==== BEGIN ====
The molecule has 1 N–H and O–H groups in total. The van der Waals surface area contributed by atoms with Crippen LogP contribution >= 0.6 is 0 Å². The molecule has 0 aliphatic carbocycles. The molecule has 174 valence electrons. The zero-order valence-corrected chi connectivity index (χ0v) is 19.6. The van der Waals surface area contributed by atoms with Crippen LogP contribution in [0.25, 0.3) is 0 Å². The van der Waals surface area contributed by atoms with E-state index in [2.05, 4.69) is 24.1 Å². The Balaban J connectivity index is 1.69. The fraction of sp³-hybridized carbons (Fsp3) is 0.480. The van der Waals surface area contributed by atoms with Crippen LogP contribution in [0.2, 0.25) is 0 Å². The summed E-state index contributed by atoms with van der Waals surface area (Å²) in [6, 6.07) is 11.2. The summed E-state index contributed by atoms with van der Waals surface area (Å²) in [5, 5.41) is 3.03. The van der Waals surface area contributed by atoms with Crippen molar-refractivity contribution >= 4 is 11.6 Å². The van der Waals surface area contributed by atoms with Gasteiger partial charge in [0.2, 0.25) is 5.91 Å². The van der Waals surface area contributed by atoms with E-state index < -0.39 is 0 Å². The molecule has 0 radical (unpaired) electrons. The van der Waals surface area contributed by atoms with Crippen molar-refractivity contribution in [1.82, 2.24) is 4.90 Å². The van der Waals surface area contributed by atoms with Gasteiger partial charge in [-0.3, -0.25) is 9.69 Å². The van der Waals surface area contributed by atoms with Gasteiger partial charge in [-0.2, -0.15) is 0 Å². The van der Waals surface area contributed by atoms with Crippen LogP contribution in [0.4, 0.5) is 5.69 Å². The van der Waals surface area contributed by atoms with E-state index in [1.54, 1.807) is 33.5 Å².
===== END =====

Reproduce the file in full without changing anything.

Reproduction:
The molecule has 1 N–H and O–H groups in total. The van der Waals surface area contributed by atoms with Crippen LogP contribution >= 0.6 is 0 Å². The molecule has 0 aliphatic carbocycles. The molecule has 174 valence electrons. The zero-order valence-corrected chi connectivity index (χ0v) is 19.6. The van der Waals surface area contributed by atoms with Crippen LogP contribution in [0.25, 0.3) is 0 Å². The van der Waals surface area contributed by atoms with E-state index in [2.05, 4.69) is 24.1 Å². The Balaban J connectivity index is 1.69. The fraction of sp³-hybridized carbons (Fsp3) is 0.480. The van der Waals surface area contributed by atoms with Crippen LogP contribution in [0.2, 0.25) is 0 Å². The summed E-state index contributed by atoms with van der Waals surface area (Å²) in [6, 6.07) is 11.2. The summed E-state index contributed by atoms with van der Waals surface area (Å²) in [5, 5.41) is 3.03. The van der Waals surface area contributed by atoms with Crippen molar-refractivity contribution >= 4 is 11.6 Å². The van der Waals surface area contributed by atoms with Gasteiger partial charge in [0.2, 0.25) is 5.91 Å². The van der Waals surface area contributed by atoms with E-state index < -0.39 is 0 Å². The molecule has 0 radical (unpaired) electrons. The van der Waals surface area contributed by atoms with Crippen molar-refractivity contribution in [1.82, 2.24) is 4.90 Å². The van der Waals surface area contributed by atoms with Gasteiger partial charge in [-0.3, -0.25) is 9.69 Å². The van der Waals surface area contributed by atoms with Gasteiger partial charge in [-0.2, -0.15) is 0 Å². The van der Waals surface area contributed by atoms with Crippen LogP contribution in [0.4, 0.5) is 5.69 Å². The van der Waals surface area contributed by atoms with E-state index in [1.54, 1.807) is 33.5 Å².